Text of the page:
Fruit juice warning: Testing show concerning levels of heavy metals in many juices
Sandra Hermiston and Ross McLaughlin , CTV Vancouver
Published Wednesday, January 30, 2019 11:39AM PST
Last Updated Wednesday, January 30, 2019 7:30PM PST
Consumer Reports tested 45 popular fruit juices sold across North America, including apple, grape, pear, and fruit blends. The tests revealed concerning levels of heavy metals in nearly half of them, including juices marketed for children who are particularly vulnerable to the harmful effects of heavy metals.
“Persistent exposure to these heavy elements, particularly early in a child’s development can have long standing effects throughout their life; respiratory systems, their neurological systems; their immune systems are all developing, so having those exposures early those ages can have very profound effects,” explained James Dickerson, Consumer Reports chief science officer.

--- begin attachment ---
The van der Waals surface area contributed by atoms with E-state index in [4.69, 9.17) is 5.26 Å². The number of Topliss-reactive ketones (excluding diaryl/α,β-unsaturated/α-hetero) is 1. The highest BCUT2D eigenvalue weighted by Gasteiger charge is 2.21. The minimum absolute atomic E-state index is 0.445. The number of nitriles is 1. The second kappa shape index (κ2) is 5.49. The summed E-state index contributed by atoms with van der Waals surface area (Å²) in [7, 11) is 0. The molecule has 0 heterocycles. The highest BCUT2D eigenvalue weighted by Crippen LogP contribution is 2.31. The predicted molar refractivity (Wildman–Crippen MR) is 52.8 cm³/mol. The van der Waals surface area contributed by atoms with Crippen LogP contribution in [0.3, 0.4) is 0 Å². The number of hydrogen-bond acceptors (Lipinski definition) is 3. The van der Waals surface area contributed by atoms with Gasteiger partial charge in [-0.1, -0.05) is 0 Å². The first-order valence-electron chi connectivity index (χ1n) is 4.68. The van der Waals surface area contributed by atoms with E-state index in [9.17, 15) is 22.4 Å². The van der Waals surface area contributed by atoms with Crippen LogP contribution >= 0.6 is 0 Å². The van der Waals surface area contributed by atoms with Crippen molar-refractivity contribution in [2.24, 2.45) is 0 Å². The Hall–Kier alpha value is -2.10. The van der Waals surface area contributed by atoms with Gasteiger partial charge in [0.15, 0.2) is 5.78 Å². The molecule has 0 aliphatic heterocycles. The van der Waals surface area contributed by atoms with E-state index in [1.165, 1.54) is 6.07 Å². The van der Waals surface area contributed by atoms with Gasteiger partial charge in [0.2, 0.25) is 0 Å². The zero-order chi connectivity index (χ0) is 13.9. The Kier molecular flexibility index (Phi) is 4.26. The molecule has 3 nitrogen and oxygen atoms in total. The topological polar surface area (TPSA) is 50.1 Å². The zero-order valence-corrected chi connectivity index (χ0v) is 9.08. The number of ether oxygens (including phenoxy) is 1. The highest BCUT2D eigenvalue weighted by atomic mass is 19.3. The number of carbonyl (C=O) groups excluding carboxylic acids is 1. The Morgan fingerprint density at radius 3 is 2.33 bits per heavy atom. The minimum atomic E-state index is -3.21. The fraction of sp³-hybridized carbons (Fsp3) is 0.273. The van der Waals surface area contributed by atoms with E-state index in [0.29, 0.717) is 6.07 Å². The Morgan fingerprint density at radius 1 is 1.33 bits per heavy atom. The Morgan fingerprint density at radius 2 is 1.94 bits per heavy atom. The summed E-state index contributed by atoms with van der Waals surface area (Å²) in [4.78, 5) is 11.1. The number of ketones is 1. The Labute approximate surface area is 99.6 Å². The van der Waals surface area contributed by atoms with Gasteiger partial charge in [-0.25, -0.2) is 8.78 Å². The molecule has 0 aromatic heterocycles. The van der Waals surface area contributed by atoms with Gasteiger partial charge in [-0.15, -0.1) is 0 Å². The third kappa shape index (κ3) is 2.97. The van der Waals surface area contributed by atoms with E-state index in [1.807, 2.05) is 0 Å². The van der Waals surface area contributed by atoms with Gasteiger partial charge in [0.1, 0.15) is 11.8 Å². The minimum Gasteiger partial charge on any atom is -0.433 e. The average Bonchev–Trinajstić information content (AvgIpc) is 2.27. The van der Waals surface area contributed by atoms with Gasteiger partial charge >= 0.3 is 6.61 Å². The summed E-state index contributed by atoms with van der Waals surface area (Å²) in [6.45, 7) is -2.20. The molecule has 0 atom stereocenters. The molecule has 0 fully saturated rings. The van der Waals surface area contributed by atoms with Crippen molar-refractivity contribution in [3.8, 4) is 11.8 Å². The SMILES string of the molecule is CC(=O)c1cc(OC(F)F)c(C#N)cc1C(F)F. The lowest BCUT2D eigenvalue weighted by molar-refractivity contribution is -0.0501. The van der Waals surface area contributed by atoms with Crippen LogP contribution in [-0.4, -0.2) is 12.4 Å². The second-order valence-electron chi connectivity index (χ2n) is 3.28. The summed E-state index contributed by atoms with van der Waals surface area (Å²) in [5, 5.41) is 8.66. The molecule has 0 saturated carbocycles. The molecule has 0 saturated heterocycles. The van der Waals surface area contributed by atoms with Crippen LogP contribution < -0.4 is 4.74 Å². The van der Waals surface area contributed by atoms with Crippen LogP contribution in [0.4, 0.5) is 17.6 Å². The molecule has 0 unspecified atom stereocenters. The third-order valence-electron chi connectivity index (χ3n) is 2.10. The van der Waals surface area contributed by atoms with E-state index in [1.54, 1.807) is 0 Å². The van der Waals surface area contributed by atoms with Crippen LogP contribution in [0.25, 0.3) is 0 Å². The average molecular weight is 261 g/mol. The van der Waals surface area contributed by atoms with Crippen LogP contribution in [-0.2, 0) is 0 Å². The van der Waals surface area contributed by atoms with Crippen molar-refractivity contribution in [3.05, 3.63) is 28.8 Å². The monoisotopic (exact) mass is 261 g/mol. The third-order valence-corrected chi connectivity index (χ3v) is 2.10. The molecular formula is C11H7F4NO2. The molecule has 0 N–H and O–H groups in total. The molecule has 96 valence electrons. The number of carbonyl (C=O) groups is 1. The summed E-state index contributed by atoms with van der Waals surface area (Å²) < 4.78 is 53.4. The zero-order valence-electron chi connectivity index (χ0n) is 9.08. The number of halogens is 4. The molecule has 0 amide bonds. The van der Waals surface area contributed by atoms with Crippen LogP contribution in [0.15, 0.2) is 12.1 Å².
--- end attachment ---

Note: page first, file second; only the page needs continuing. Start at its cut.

The American Academy of Pediatrics has long recommended limiting amounts of juice, mainly because it contains lots of sugar, but children still drink a lot of it. In a recent survey of parents with young children, Consumer Reports found that more than 80 per cent give their kids juice, potentially exposing them to heavy metals.
Testers found seven juices that contain enough heavy metals to potentially harm children who drink a ½ cup or more per day.
An additional nine juices pose risk to kids at a cup or more per day.
Lastly, Consumer Reports found five juice boxes that posed a risk to children if they drank more than one per day.
How did these dangerous compounds get into our juice?
Heavy metals are naturally found in the environment, but much of the heavy metals in food come from soil or water that’s been contaminated through pollution, mining or pesticides.
So what can you do?
"There are a lot of foods out there that have traces of these heavy elements in there. That’s why it’s really important to make sure that you feed your children a broad variety of fruits, vegetables and other whole-foods to ensure that you minimize your exposure,” said Dickerson.
That includes drinking a lot of water.
Of the juice companies that responded to Consumer Reports’ request for comment, most said they did their own testing and adhered to all regulations. Some also noted that heavy metals can be naturally occurring.
A full list of the results of the juice testing can be found here.